Have you heard these housing lies?

• A home is a good investment
• Inflation makes the EMI very cheap
• RE prices NEVER go down – it always keeps going up
• You can always rent it out if and when you want to move
• Paying rent is throwing away money – with EMI you own the house
• Buy a house soon and buy as big a house that you can afford to buy!

Let’s see the real bitter truth:

1. A home as investment: Let’s say you buy a house worth Rs. 1 crore. Assume you have invested say Rs. 10L and borrowed Rs. 90 L. Please include the brokerage, registration costs, furnishing, annual maintenance…etc. when you do your return calculations include all this. Include the interest paid as a cost. Now go and do all that and find out what is the ‘profit’ that you made. Over long periods of time this is likely to be a single digit number.

2. You can always sell it or Rent it out: A cousin’s family has been struggling with a house in a Southern Metro. Unable to sell it, and unable to rent it out to a decent family they can trust. The whole process of finding a buyer or a tenant is not as simple as the builders/brokers make it out to be. Even if you do get a good tenant, how long will the tenant stay, will he pay the rent on time, will he keep the house in good shape – are questions that you will not be able to answer very easily. In Indian conditions, the rent is far, far lesser than the EMI that you pay, so there could be a cash flow issue also.

3. Renting is a waste of money: Do not throw money at the land lord it is a waste of money…you might as well buy the house. Oh, really? you are joking, right? In Mumbai a house costing Rs. 2.25 crores will cost you about Rs. 2,25,000 per month as EMI whereas the same house is available at a rent of about Rs. 30,000 per month. What are we talking about? Rental yields are about 2% p.a. and interest costs are about 11% p.a. Sheer innumeracy to assume that the differential will catch up over a 5 year or a 7 year period.

4. What if your landlord throws you out? This is clearly a movie impact. Old movies – any number of Hindi movies were made with the theme of a cruel landlord. Well, if your landlord throws you out, find a new landlord. By the way the landlord is far more scared that the TENANT will leave…!!

So when you are under social, peer, parental, sibling, marital pressure to buy a house…direct them to this article !!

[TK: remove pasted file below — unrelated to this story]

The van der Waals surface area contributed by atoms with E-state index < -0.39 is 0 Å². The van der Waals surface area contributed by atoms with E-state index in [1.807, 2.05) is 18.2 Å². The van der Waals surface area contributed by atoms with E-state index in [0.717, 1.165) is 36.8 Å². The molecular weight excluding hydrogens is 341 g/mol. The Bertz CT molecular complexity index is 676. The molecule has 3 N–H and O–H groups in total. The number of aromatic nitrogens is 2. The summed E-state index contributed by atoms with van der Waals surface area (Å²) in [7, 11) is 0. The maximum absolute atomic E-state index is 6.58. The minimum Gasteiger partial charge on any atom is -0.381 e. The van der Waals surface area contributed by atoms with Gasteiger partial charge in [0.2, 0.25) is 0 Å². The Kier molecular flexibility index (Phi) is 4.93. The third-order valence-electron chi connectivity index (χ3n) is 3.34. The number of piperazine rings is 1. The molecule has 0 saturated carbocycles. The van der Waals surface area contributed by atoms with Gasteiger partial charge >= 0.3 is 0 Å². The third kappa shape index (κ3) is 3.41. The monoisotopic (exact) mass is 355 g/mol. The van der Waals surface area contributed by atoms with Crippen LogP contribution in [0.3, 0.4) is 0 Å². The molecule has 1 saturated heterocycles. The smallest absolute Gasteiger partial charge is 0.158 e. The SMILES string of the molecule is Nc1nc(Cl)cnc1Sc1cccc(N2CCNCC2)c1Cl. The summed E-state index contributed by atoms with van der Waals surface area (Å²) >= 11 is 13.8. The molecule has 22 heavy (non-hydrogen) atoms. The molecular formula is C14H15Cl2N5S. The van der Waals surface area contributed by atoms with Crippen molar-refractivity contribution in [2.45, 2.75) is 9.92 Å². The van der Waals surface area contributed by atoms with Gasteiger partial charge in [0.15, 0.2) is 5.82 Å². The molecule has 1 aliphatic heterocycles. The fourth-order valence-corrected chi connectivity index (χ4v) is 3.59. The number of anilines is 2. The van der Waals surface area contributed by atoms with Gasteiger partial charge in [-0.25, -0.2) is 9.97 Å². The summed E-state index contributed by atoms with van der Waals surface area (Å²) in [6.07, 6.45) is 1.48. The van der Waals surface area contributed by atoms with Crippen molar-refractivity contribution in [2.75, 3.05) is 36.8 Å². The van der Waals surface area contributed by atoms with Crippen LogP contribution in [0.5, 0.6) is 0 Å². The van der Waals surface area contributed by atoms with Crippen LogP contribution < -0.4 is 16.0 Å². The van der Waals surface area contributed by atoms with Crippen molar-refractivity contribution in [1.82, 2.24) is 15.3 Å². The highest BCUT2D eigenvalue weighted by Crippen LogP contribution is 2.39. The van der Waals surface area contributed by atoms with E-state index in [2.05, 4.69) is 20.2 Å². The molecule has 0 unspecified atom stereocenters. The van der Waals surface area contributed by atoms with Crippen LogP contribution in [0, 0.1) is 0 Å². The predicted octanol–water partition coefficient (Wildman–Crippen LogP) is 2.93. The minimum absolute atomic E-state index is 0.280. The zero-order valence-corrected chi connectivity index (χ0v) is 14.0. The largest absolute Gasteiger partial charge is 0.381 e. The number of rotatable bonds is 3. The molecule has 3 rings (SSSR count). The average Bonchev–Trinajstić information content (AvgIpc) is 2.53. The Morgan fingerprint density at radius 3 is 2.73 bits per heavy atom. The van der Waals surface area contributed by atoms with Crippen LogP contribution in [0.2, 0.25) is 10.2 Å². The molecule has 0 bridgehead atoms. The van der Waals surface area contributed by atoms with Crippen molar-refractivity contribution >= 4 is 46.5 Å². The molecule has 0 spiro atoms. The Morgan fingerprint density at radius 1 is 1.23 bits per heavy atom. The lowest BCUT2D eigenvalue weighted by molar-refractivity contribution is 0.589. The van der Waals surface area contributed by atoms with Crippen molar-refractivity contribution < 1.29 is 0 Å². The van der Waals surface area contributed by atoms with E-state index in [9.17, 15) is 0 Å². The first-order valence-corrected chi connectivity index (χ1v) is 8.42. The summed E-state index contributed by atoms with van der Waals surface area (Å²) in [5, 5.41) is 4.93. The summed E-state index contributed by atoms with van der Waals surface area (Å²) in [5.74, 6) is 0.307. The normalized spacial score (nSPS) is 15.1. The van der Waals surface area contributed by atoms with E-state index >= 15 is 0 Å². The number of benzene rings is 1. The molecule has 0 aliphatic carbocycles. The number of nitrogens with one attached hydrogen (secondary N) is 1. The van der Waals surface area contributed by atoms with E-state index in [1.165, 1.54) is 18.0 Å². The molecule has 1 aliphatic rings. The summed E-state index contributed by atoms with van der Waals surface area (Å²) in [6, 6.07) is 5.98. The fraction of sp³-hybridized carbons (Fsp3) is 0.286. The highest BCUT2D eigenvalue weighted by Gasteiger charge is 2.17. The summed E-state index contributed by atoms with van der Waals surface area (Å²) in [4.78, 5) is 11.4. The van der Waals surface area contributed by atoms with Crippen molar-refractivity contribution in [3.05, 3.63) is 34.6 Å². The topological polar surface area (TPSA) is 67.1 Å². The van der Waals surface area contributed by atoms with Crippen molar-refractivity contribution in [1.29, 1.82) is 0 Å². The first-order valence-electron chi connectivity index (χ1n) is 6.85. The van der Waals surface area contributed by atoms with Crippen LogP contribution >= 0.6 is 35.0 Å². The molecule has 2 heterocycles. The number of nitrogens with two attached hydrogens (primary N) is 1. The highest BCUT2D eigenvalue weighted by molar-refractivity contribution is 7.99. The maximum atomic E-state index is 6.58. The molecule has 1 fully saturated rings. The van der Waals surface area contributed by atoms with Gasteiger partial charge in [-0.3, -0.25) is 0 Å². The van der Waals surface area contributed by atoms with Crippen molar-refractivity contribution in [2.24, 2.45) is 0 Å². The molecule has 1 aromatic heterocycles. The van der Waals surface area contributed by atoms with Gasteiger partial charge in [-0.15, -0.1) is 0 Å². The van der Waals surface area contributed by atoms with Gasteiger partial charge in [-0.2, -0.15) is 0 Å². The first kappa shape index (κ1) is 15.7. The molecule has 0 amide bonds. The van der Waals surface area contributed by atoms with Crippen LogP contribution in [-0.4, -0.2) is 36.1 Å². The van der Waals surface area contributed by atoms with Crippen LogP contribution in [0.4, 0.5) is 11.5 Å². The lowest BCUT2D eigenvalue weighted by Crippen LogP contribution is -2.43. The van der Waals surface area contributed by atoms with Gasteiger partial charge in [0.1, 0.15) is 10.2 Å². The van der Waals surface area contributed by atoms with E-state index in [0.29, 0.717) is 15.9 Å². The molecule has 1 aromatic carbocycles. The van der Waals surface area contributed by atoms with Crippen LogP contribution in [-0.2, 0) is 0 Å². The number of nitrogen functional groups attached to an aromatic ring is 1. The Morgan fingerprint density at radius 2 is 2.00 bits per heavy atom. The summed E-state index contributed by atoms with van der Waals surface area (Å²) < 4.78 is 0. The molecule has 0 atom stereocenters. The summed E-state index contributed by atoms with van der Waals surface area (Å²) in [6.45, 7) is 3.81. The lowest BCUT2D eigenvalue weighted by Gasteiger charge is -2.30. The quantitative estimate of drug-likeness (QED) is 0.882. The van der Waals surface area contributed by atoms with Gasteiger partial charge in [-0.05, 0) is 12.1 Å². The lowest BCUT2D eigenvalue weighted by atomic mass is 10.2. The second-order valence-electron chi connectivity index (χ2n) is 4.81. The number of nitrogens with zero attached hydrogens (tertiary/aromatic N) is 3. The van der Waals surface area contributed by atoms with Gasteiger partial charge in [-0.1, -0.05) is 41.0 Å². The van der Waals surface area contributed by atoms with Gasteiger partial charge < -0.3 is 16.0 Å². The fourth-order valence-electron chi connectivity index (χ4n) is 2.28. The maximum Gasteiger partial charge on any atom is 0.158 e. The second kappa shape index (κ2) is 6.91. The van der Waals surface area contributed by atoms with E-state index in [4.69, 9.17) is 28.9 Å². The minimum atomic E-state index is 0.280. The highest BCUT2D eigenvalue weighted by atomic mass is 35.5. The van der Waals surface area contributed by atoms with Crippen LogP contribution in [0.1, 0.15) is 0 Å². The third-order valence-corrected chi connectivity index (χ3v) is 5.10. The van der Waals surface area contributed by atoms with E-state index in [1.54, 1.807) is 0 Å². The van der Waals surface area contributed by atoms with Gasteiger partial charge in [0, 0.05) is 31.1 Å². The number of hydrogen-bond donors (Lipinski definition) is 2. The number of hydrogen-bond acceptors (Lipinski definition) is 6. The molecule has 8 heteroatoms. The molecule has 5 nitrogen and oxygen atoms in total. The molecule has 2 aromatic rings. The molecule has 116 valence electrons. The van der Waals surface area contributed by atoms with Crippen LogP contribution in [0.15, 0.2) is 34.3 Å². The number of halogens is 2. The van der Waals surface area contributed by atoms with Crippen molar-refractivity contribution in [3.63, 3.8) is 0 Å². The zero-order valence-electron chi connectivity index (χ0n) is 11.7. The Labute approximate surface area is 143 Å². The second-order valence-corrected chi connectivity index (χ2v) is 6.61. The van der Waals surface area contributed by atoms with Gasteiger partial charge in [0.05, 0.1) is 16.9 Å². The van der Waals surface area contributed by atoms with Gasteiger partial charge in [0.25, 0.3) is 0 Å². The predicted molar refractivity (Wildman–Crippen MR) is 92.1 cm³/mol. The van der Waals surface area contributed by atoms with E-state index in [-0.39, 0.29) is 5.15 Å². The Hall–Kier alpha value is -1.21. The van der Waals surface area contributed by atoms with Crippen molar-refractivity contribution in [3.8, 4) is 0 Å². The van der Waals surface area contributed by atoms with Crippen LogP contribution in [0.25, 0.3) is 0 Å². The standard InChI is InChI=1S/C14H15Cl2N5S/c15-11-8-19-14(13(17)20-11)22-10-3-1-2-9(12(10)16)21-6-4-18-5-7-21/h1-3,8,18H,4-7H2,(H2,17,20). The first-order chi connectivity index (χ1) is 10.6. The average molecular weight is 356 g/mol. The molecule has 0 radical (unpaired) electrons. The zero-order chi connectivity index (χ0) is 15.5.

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  1. Well, your last line of this blog should be put up as a heading 🙂

    Again, something that you have been telling it to your readers time and again 🙂 worth reading one more time and sheer joy I get to put this up to those who wants to chase me for buying a house 😉

  2. Numbers are inflated. but the point is well taken. One house is mandatory for living. but when you are going for investment in real estate, better to take care of all things mentioned here.

  3. @Karthikraja – why is one house mandatory for living? why can’t one live in a rented house all his life?

  4. Dear Subra,

    I am a regular follower of your blog, and I know for a fact you are not a big fan of RE. However, based on the below scenario, would you change your stance. This is from a different geography, where I live currently.
    1. Apartment costing 430,000 USD, will fetch you a net rent of 30,000 USD (After service fees/ taxes etc)
    2. You get upto 75% funding on the property for a 25 years term (Expats)
    3. Home loan rates are currently @ 3.75% PA floating

    Knowing you are a numbers guy, would you buy a property for Investment in such a destination.

  5. All valid points. @Karthikraja, even for self occupation, for those on tight budgets, it makes sense to defer your purchase, paying lower rents and saving the interest. This will also help you accumulate higher down payment on your home purchase a few years later.

  6. Sandeep,

    As you are asking from US context, here is my response. What is the HOA associated? Have you included the yearly property tax? What about the insurance cost for the apartment? How about the maintenance cost for the upkeep? Do you have to pay a PMI for your loan if you are taking a huge chunk as loan?

    Consider all that, and your rental yield will be much lesser. Taking an indian context and considering only cost is not going to work in US.

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